| From Strugglingteens.com|
The therapeutic value of wilderness is well documented. The popularity of wilderness therapy programs has been reported in my newsletter at www.strugglingteens.com for years. For example, Dr. Keith Russell has done extensive research that shows the positive impact of wilderness therapy.
Recently I ran across a couple of additional studies showing how wilderness therapy reduces the risk of homelessness among the young and is key in helping disordered eating problems. The studies showing the positive impacts of wilderness just keep piling up. Many wilderness professionals have told me that although the therapy is important, the most important healing element continues to be the wilderness, which of course includes a lot of physical exercise and fresh air found only in the outdoors.
However, it seems deeper than that. A recent poll of public elementary school principals conducted by Gallup and reported by the Robert Wood Johnson Foundation had, as one of its findings, that "the most unexpected opportunity to boost learning lies outside the classroom: on the playground at recess." The "principals overwhelmingly believe recess has a positive impact not only on the development of students' social skills, but also on achievement and learning in the classroom."
It seems research is confirming the intuitive sense that just being outdoors is uplifting and helpful in many ways. Visits to national and state parks remain high, and activities that take people outdoors remain popular, such as camping, hiking, biking, skiing, fishing and many other sports. The outdoors, and especially the wilderness, obviously fill a deep need in people. Otherwise, these activities would not be so popular.
With all this intuitive and research evidence showing that people need contact with the outdoors, it is a tragedy that when it comes to our children, we are allowing two fears to cut our children off from even the outdoors, let alone the wilderness.
The first, from fear of predators, we are tending to restrict our children to indoor activities (like computers and video games) or closely supervised activities in the yard or on play dates. Pretty much gone, especially in urban areas, are children playing around the neighborhood or exploring surrounding outdoor areas on their own.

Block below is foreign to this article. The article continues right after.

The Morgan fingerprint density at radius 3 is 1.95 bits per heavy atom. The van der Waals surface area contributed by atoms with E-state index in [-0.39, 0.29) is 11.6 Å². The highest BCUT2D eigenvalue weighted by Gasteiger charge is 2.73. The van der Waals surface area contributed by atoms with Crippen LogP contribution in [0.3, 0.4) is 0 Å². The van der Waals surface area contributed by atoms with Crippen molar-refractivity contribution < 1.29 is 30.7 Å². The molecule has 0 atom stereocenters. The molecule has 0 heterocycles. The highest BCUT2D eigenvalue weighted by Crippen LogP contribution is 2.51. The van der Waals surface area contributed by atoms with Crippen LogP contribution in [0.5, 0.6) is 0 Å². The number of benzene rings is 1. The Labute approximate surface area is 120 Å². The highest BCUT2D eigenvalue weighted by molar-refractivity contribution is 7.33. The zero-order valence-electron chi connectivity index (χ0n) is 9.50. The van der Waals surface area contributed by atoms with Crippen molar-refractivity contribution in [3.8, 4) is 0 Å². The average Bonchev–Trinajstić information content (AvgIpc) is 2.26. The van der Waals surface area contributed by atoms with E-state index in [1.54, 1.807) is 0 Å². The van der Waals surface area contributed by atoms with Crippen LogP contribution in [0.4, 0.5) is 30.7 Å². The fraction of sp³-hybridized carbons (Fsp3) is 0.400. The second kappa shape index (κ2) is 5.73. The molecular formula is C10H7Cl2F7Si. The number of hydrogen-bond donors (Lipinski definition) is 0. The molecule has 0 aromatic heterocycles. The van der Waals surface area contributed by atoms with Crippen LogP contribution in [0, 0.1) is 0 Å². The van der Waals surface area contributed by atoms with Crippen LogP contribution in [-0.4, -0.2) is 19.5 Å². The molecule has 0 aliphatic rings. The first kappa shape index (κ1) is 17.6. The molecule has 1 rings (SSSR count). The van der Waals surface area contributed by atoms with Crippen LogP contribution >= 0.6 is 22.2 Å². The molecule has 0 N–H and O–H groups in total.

The other fear is that of lower achievement in school. With the push for greater academic achievement, recess and playgrounds are rapidly being eliminated, to allow for more time on academic work.
The irony is the research indicates that eliminating play time, and especially outdoor play time, reduces potential academic achievement. And, by over protecting our children from predators and keeping them indoors, something important and probably vital is missing from their lives.
How can we maintain a civilized society if we teach our children to automatically fear strangers, and teach them to ignore their internal need for regular consistent contact with the outdoors?
Richard Louv, in his book "Last Child in the Woods" coined a term that seems to describe this: Nature Deficit Disorder. He claims that many of the problems we have in our society, and especially among the young, can be traced to an increasingly unfulfilled need for experiencing the outdoors. Not only do these fears negatively impact emotional health, but physical health as well which includes the buzz topic of childhood obesity.
I think he is on to something.
May 25, 2010
Beautifully put, Lon.
As one researcher said, "the more you do outside, the better you learn inside."
So among the many personal and therapeutic benefits, time in the outdoors and on the ocean also helps academic achievement.
© Copyright 2012 by Woodbury Reports, Inc.